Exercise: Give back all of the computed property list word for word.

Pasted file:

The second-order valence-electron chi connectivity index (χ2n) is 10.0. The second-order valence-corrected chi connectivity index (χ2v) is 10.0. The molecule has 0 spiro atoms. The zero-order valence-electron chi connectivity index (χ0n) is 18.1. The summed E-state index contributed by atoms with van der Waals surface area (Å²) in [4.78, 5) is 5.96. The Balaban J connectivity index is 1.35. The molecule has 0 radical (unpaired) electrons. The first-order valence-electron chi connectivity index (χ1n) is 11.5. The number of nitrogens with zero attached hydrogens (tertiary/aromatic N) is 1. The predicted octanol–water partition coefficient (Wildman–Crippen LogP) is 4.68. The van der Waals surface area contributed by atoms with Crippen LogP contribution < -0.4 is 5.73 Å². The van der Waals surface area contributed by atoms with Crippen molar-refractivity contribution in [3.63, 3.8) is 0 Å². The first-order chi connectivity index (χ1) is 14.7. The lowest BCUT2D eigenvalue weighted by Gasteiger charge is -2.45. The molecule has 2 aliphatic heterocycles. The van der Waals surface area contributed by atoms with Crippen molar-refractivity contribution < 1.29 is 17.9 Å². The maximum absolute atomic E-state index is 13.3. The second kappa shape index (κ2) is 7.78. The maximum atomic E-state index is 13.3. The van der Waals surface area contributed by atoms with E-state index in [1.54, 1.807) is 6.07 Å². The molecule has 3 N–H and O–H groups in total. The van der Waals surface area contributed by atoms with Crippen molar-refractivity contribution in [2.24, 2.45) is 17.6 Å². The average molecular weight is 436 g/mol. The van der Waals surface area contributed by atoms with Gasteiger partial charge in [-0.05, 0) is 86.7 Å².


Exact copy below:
The second-order valence-electron chi connectivity index (χ2n) is 10.0. The second-order valence-corrected chi connectivity index (χ2v) is 10.0. The molecule has 0 spiro atoms. The zero-order valence-electron chi connectivity index (χ0n) is 18.1. The summed E-state index contributed by atoms with van der Waals surface area (Å²) in [4.78, 5) is 5.96. The Balaban J connectivity index is 1.35. The molecule has 0 radical (unpaired) electrons. The first-order valence-electron chi connectivity index (χ1n) is 11.5. The number of nitrogens with zero attached hydrogens (tertiary/aromatic N) is 1. The predicted octanol–water partition coefficient (Wildman–Crippen LogP) is 4.68. The van der Waals surface area contributed by atoms with Crippen LogP contribution < -0.4 is 5.73 Å². The van der Waals surface area contributed by atoms with Crippen molar-refractivity contribution in [3.63, 3.8) is 0 Å². The first-order chi connectivity index (χ1) is 14.7. The lowest BCUT2D eigenvalue weighted by Gasteiger charge is -2.45. The molecule has 2 aliphatic heterocycles. The van der Waals surface area contributed by atoms with Crippen molar-refractivity contribution < 1.29 is 17.9 Å². The maximum absolute atomic E-state index is 13.3. The second kappa shape index (κ2) is 7.78. The maximum atomic E-state index is 13.3. The van der Waals surface area contributed by atoms with E-state index in [1.54, 1.807) is 6.07 Å². The molecule has 3 N–H and O–H groups in total. The van der Waals surface area contributed by atoms with Crippen molar-refractivity contribution in [2.24, 2.45) is 17.6 Å². The average molecular weight is 436 g/mol. The van der Waals surface area contributed by atoms with Gasteiger partial charge in [-0.05, 0) is 86.7 Å².